Within Cedar Rapids resides almost 300 different manufacturing plants and two dozen Fortune 500 companies. Some recognizable names include Collins Aerospace, AEGON, General Mills, Quaker Oats, and Nordstrom.
Not only is Davenport Iowa’s third largest city by population but also by land area. At 62.95 square miles, that’s about nine-tenths the size of Washington, D.C. Davenport is also the largest city that borders the Mississippi River that has no permanent flood wall or levee. Consequently, the city often appears in the news as seasonal flooding from the Mississippi damages Davenport. However, residents value the unhindered access to the river for parks and recreation.
In the summer, Davenport typically experiences an average temperature of 76°F. In the winter, temperatures hover around 23°F, and usually don’t go below zero degrees. Also, Davenport sees 28 inches of snow on average annually.
Davenport is also home to many famous Fortune 500 companies such as Kraft Heinz, Sterilite Corporation, Nestle Purina, Sears Manufacturing, and John Deere. The city also has many bike trails, parks, and outdoor music. Plus, major cruise lines like Viking Cruise Lines or American Cruise Lines dock at Davenport.
Although not one of Iowa’s top five cities according to population, Waterloo is the fourth biggest city by land size, which is 61.39 square miles. Throughout the year, the temperature typically varies from 13°F to 79°F. The snowiest month for Waterloo is in January, with an average snowfall of 5.4 inches.
Waterloo has the John Deere Tractor & Engine Museum as well as the Riverloop Amphitheater, which is a gorgeous performing arts stage on the Cedar River. Also, the Lost Island Waterpark in Waterloo is one of the highest-rated waterparks in the country.
5. Sioux City
While this may be the fourth most populated city in the state, Sioux City is only fifth for land size. At 57.35 square miles, Sioux City is about one and a half times as big as Disney World. Over the year, the temperature typically varies from 13°F to 86°F. It’s usually snowy in Sioux City between November and April, with the snowiest month being December, with 3.1 inches typically.
In Sioux City, you can check out the Lewis & Clark Interpretive Center, which is an animated and interactive experience of the journey, as well as Stone State Park, which has more than 1,000 acres for hiking and camping.
Largest Cities in Iowa by Economic Impact
According to numbers taken in 2021, the cities with the highest Gross Domestic Product (GDP) annually are as follows:
|City Rank||GDP (In Millions of U.S. Dollars)|
|1. Des Moines||61,171.285|
|3. Cedar Rapids||16,853.623|
|4. Iowa City||11,989.228|
1. Des Moines
As the largest city by population, land area, and economic impact, the GDP of Des Moines is 61,171.285 (Million U.S. dollars). With a high concentration of agricultural and biotech companies, Des Moines is also the data center of big tech companies like Facebook, Apple, and Microsoft. Its convenient location in the center of the state and easy access to infrastructure make Des Moines the largest city in Iowa as far as economic impact.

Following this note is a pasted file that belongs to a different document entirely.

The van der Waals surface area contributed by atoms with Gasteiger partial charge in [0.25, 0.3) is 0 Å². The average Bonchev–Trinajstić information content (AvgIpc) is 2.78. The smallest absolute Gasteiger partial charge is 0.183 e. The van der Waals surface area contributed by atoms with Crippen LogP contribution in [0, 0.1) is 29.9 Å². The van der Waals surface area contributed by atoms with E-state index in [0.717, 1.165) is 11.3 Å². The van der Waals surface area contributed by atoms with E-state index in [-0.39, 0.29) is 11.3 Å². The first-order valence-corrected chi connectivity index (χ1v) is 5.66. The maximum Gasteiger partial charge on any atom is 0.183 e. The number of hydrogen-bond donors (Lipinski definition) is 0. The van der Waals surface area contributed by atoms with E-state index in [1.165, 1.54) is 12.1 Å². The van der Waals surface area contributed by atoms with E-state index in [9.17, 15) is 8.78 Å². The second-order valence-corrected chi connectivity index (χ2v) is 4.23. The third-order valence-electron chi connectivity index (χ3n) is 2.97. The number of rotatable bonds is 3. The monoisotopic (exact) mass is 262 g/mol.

As the second largest city by economic output, Davenport had an annual GDP of 24,603.801 (Million U.S. dollars). As mentioned earlier, it is home to several successful Fortune 500 companies and is a convenient port city. With that many manufacturing and employment opportunities in one city, it’s no wonder Davenport ranked second in GDP.
3. Cedar Rapids
Third in economic output, Cedar Rapids GDP sits at 16,853.623 (Million U.S. dollars). As the largest corn-processing city in the world, Cedar Rapids is huge for agricultural production. Also home to a few dozen Fortune 500 companies, pharmaceutical and chemical manufacturing is prevalent in Cedar Rapids as well.
4. Iowa City
With a GDP of 11,989.228 (Million U.S. dollars), Iowa City has the University of Iowa, which is one of the top universities in the nation for writing programs. The city has a reputation for hosting some famous writers and artists over the years, such as Flannery O’Connor and Frank Conroy.
A big tourism city, Iowa City hosts many festivals, concerts, Big 10 sporting events, and more.
With a GDP of 11,197.979 (Million U.S. dollars), Waterloo has many job opportunities with well-known companies. Home to John Deere, Black Hawk Financial Services, and Cedar Valley Hospital & Clinics, Waterloo is a big manufacturing city. Also, Hawkeye Community College draws many with its affordable tuition rates.
The top three largest cities based on population, land area, and economic impact are Des Moines, Cedar Rapids, and Davenport. Des Moines is incredibly important as the state’s capital and center for governmental processes. Cedar Rapids is the top agricultural-processing city and is the epicenter of Iowa’s agricultural success. The port city of Davenport is the heart of Iowa’s manufacturing achievement with big companies such as Kraft and John Deere. All of these cities contribute to Iowa having the 31st highest GDP in the United States.
The photo featured at the top of this post is © Suzanne Tucker/Shutterstock.com